All in all, the rural community has had a salutary effect on the Italians, especially those from the southern provinces of Italy. It has frequently taken an ignorant, abject, unskilled, dependent, foreign laborer and made of him a shrewd, self-respecting, independent farmer and citizen. His returns in material welfare are not great, but he lives comfortably and accumulates a small property. Where Italians have been established for some time in comparatively large groups in the open country they suffer little in comparison with other foreign farmers in the locality, and the farmers of the second generation are frequently not less progressive than the Americans.


The second-generation Italians seem to be developing into good citizens in most instances. A fairly large percentage of them are likely to remain on the land. In most colonies the number of adult native-born is small of course, and it is difficult to predict the occupational outcome. Children remain on the farms until of age or work in neighboring industrial establishments and give their wages to their parents. In the Vineland settlement there are a number of good farmers of the second generation, and there the tendency seems to be to remain on the soil. In a few instances the young people have a reputation for trickery and dishonesty (see Cumberland report), but rural life seems on the whole to foster virtue and thrift rather than dishonesty and moral obliquity.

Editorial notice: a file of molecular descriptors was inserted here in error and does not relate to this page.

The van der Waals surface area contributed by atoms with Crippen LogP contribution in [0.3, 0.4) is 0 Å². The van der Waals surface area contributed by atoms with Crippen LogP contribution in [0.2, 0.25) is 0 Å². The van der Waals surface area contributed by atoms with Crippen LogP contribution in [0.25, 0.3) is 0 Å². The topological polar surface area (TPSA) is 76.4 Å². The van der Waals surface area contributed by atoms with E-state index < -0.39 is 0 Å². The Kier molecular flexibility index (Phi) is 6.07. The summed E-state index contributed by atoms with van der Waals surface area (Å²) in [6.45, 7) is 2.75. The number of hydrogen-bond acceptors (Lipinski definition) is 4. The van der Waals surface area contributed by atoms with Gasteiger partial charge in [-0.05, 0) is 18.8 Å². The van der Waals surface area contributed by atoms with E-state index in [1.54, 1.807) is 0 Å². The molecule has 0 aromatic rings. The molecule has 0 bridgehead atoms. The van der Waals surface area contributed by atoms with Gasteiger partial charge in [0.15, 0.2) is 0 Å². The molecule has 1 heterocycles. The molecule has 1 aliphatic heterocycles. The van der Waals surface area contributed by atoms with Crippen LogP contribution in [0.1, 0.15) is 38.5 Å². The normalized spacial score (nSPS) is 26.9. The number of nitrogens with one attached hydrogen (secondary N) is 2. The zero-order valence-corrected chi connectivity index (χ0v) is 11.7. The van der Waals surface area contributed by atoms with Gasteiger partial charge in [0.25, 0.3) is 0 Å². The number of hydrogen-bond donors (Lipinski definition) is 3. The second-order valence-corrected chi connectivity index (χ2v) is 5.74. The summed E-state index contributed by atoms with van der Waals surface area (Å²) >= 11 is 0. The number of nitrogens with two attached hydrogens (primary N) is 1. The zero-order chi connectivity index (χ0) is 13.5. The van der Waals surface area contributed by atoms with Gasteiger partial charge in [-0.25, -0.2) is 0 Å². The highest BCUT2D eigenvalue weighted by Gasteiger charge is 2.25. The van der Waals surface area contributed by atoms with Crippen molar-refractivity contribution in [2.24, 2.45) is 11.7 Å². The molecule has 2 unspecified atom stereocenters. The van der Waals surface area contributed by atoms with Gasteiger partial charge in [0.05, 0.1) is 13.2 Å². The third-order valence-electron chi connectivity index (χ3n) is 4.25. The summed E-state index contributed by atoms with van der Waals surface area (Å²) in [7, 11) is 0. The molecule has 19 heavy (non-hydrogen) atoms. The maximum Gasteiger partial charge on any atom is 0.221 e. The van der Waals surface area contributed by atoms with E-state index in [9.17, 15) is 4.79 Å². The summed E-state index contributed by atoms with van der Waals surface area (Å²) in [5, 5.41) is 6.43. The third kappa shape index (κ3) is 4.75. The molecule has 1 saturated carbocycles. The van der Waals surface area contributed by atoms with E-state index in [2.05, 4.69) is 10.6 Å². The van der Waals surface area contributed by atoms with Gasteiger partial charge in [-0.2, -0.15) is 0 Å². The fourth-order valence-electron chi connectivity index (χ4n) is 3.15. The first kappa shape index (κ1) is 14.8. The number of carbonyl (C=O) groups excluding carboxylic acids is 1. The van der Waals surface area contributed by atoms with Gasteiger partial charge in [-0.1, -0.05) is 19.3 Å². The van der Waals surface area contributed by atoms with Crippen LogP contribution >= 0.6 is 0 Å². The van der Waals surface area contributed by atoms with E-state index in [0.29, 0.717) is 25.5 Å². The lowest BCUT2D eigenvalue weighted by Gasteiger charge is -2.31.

Location.-For the purpose of describing the Italian population, Vineland is the center of a half dozen small settlements in Cumberland, Salem, Atlantic, and Gloucester counties, largely colonized by (North) Italian vine dressers and small farmers.

Vineland lies about 35 miles southeast of Philadelphia, 120 miles south of New York, and 28 miles from the sea. The larger portion of the so-called "Vineland" tract is in Landis Township, in which Vineland borough is located. Three lines of railroad run through the district-the Central of New Jersey, which makes direct connection with New York, the West Jersey and Seashore line from Philadelphia, via Vineland and Millville to Cape May, and the Newfield and Atlantic branch of the same road from Newfield to Atlantic City. Excellent passenger accommodations and first-rate freight service are afforded.